Travel Venice Considers Building a Glass Wall to Protect Against Floodwaters
Venice may put glass wall around St. Mark's Basilica to curb future flood damage
The historic basilica, which sits at one of the lowest points of the city, is still suffering the effects of record flooding in Nov. 2019.The historic basilica, which sits at one of the lowest points of the city, is still suffering the effects of record flooding in November 2019, when the waters entered the crypt, damaged mosaics and exposed the artwork and the building itself to saltwater corrosion.
The city of Venice is considering building a four-foot glass wall to protect the historic St. Mark’s basilica from future flooding.
The plan, whichhas already been approved by city officials would hopefully protect the church from erosion, similar to what it experienced in November to the cathedral. Most of the damage to St. Mark’s is invisible to the casual visitors, but church officials say that salt brought in with the waters of the flood is eating away at the church’s marble, mosaics and floors.
Venice is Monitoring Tourists’ Movements Via Their Own Mobile Phones
Venetian authorities are tapping into pedestrians' mobile phone data, and using cameras and wireless sensors to gain information on both commuters and holidaymakers.According to Lonely Planet, tourism councilor Paola Mar stated that local authorities had deemed it necessary to accurately monitor the flow of visitors to Venice, which struggles daily with throngs of tourists that cause overcrowding.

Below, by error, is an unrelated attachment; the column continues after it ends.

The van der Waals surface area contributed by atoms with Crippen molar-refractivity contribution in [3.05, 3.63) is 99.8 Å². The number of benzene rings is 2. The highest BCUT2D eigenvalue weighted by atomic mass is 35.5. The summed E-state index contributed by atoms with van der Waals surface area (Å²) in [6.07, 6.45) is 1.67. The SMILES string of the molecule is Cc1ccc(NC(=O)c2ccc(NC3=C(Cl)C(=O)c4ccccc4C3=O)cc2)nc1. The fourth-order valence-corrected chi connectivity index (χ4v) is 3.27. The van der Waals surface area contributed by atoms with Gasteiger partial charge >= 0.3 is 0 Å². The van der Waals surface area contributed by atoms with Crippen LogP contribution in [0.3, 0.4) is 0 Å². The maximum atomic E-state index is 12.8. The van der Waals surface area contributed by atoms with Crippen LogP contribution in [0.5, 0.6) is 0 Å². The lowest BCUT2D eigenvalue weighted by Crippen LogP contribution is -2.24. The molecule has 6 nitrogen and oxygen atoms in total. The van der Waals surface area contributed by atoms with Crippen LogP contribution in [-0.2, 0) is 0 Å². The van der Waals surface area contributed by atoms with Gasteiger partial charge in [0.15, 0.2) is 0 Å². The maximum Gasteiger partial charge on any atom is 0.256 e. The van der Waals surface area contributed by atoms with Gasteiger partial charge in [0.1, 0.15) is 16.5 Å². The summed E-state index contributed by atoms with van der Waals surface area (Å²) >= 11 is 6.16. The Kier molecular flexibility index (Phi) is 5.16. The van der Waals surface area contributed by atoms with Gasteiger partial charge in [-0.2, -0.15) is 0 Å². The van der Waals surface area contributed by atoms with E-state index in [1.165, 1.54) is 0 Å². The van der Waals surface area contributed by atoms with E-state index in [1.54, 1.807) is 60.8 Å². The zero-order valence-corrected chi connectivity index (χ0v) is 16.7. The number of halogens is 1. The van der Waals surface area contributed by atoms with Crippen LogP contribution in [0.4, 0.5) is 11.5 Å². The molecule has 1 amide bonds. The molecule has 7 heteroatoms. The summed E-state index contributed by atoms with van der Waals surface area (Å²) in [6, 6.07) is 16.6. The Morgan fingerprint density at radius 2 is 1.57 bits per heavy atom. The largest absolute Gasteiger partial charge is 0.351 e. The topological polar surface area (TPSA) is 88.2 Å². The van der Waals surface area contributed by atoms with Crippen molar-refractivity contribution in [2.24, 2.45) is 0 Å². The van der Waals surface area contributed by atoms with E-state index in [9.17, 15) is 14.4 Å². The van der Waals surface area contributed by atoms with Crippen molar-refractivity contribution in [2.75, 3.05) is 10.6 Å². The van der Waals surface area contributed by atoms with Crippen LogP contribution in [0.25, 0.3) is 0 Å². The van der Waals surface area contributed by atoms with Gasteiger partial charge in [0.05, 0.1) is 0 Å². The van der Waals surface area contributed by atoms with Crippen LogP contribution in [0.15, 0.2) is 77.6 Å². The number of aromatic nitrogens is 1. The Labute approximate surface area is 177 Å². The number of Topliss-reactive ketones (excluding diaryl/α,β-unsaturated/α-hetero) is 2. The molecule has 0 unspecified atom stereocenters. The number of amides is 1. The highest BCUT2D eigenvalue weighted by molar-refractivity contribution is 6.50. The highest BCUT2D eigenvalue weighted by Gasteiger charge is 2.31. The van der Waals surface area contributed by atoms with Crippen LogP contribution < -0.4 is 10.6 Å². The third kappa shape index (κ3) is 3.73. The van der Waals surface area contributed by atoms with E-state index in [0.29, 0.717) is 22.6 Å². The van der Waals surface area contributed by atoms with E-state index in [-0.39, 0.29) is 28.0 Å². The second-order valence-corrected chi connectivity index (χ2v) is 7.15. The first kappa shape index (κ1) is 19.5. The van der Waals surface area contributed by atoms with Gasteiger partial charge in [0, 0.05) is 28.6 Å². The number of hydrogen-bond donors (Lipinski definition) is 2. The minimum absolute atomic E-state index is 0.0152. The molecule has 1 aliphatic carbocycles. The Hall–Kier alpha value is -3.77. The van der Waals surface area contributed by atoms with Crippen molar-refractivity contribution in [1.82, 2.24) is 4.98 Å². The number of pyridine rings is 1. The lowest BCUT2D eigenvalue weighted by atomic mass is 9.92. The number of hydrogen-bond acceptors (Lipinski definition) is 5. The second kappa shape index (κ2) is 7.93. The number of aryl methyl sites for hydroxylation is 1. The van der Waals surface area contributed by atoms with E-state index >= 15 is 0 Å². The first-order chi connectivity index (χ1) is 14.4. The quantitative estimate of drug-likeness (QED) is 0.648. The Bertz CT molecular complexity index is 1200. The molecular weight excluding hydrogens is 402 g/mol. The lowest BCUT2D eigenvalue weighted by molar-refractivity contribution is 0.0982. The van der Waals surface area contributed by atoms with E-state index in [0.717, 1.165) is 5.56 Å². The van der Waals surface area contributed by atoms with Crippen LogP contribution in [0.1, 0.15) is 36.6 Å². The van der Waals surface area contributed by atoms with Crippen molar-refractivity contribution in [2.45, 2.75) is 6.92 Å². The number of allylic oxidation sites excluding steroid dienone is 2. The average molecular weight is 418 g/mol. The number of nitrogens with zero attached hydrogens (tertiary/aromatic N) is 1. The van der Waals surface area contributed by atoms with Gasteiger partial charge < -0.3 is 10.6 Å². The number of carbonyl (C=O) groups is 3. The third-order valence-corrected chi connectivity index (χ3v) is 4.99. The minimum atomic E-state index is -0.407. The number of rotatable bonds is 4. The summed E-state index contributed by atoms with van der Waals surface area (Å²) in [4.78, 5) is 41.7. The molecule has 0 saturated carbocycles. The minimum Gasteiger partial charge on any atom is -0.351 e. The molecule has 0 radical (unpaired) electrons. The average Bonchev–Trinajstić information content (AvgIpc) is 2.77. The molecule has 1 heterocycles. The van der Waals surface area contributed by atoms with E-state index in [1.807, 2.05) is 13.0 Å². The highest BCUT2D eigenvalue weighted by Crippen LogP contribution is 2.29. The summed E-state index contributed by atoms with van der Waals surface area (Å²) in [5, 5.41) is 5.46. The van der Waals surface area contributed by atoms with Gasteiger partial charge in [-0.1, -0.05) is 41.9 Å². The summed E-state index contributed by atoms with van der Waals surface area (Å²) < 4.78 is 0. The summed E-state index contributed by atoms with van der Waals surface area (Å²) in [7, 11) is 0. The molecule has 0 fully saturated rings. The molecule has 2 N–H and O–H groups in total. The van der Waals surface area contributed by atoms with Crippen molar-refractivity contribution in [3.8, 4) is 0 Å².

The glass walls would be installed in the place of current iron railings that keep visitors from the basilica. Once a more permanent solution can be found, the glass could easily be removed.
The Piazza San Marco in front of the basilica is one of the lowest points in the city and prone to flooding during Venice’s annual acqua alta.
The proposal still needs approval from the Venice heritage authority and public works committee before it can proceed.
The glass wall would be another line of defense for the cathedral as Venice investigates other ways to protect its monuments against rising floods and sinking foundations.
The city is still working on its long-awaited Mose flood barriers.several times over cost overruns and corruption scandals.
Venice’s Royal Gardens Reopen After Extensive Restoration Work
After falling into disrepair in recent years, the Royal Gardens of Venice are now ready to welcome guests once again.Venice’s Royal Gardens were first envisioned by Napoleon, flourished under Austrian Empress Sissi, and were finally turned over to the public by the House of Savoy, only to fall into disrepair in recent years. After an extensive restoration, the gardens reopened Tuesday, December 17, as a symbol both of the lagoon city’s endurance after last month’s record floods, and the necessity of public-private partnerships to care for Italy’s enormous cultural heritage.
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Tourism ebbs in flood-hit Venice with hotel bookings down 45% .
Fears of more unprecedented flooding in Venice has brought hotel reservations down by 45 percent, the city's hoteliers association said Friday. According to the association, more than 31 million tourists visited Venice last year -- but 20 million spent only one day there and only 11.5 million stayed in the 274 hotels in the historic centre.
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